Marvellous Migration On The Local Patch Great Orme 23 March 2021




Wonderful to have Lapland Buntings so very close to home here in Llandudno, photo by Marc.



Another early start to be on the limestone pavement area of the Great Orme here in Llandudno, North Wales, the sky was grey and a cold wind whipped across the open ground. Should have stayed in bed was the first thought that went through my mind but pulled on gloves and woolly hat and headed up the hill towards the cairn where the Lapland Buntings had been seen, a second bird had join the first one yesterday. Scanning the favoured area of limestone pavement no sign of any birds at all and then a lady appeared with three dogs and chose the very spot to do some dog training, all for dogs being well trained, but why right on this spot? Really should have stayed in bed!



Marc, fellow Great Orme birder, came up the hill and we checked the sheltered side in the hope of our first Northern Wheatear of 2021, one had been seen here yesterday evening, not a bird, really should have stayed in bed. We headed back up to the bunting spot but the lady with the dogs was still there and we thought no chance of the birds being there but wait movement just in front of one of the dogs Lapland Bunting! Oh two Lapland Buntings even better these mouse like birds scuttled ahead of the dogs but luckily did not fly off we even got the lady to see them though not sure she was impressed with two small brown “mice” running away through the rocks? We enjoyed wonderful view of these Arctic buntings as they fed unconcerned amongst the rocks and as we enjoyed them we heard another Lapland Bunting calling above us! Both the birds on the ground froze and stretched up as if to say “where are you” but the third bird flew over and away, amazing what must be passing over!


Always a huge thrill to see the first Northern Wheatear of the year, Spring has arrived photo by Marc.



We walked back down the sheltered side of the slope, where we had been a little earlier and were amazed to see a Northern Wheatear, a fine male, hopping about exactly where we had looked for one earlier. But there was more not one but five of the “bandit-masked migrants” were feeding here out of the cold wind, how things can change so fast at migration time. Meadow Pipits were now on the move too after very few in the first half hour or so hundreds were now passing south-west over the headland. Then Marc picked up a big flock of birds approaching from the east, Woodpigeons, not very exciting you might think? But for us they really were, no honestly, we do not see much in the way of Woodpigeon migration here despite our birding friends in South Wales often recording huge movements on days we do not see a single one! As the flock moved closer we were not the only eyes to spot this unusual event, high above a Peregrine Falcon was hanging in the wind almost motionless waiting for a target and a big flock of plump Woodpigeons was irresistible and the falcon torn across the grey sky like a fighter jet heading to intercept incoming enemy aircraft! The speed of the Peregrine was just jaw-dropping it was amongst the pigeons in seconds scattering the flocks and diving after one of the birds but the chase took the raptor and intended victim out of sight below the cliffs but what a heart thumbing moment to witness! More and more flocks of Woodpigeons moved over the headland pretty sure the biggest movement here I have seen, Marc counted at least 620 moving west hindered by numerous Peregrine attacks though we did not see a single kill, but we did pick out a single Stock Dove come in off the sea amongst one of the Woodpigeon flocks a rare sight here on the Great Orme.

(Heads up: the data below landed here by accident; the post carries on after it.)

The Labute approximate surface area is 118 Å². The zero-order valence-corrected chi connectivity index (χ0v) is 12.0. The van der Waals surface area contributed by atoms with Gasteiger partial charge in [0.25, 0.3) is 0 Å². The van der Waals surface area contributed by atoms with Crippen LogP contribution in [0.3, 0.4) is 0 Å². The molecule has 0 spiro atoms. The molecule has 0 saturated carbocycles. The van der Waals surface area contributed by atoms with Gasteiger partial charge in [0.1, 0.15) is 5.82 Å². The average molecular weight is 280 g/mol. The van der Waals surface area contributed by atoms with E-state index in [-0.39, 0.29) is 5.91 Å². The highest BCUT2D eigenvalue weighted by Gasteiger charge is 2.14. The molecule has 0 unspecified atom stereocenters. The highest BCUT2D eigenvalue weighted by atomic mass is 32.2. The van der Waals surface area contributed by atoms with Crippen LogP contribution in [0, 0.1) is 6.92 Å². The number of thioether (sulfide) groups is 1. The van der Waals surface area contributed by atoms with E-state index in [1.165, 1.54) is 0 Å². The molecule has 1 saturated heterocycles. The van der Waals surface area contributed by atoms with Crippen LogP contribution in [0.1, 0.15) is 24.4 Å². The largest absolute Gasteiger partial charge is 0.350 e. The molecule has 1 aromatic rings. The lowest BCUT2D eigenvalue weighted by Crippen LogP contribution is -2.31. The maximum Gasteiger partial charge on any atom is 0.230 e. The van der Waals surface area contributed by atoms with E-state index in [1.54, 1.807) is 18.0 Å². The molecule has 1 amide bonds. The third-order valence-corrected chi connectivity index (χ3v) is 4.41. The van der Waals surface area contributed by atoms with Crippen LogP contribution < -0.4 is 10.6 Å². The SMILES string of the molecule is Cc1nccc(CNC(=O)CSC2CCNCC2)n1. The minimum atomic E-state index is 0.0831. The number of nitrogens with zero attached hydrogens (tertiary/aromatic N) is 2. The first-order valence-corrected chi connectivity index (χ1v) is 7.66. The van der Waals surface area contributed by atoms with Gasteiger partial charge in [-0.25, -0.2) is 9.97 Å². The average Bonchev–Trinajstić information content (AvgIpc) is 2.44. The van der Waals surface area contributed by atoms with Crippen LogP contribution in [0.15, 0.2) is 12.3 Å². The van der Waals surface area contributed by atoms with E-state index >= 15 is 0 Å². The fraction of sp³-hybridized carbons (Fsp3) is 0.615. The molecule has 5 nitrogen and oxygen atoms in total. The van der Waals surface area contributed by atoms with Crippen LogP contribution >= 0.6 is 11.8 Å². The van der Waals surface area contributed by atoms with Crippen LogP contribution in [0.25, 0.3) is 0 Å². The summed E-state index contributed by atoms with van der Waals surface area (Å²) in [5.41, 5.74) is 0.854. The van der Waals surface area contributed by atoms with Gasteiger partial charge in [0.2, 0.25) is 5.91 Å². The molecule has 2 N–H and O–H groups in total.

Part of the mobile menu for our local Peregrines this morning - Woodpigeons - photo by Marc.



In the scattered hawthorns and gorse bushes we found a few grounded migrants including a Fieldfare, a Chiffchaff, Goldcrests, male Reed Bunting and Chaffinches with more passing over with the addition of Siskins and Pied Wagtails. The Meadow Pipits just kept coming the whole time with hundreds passing west – wonderful to see so much migration so early in the Spring.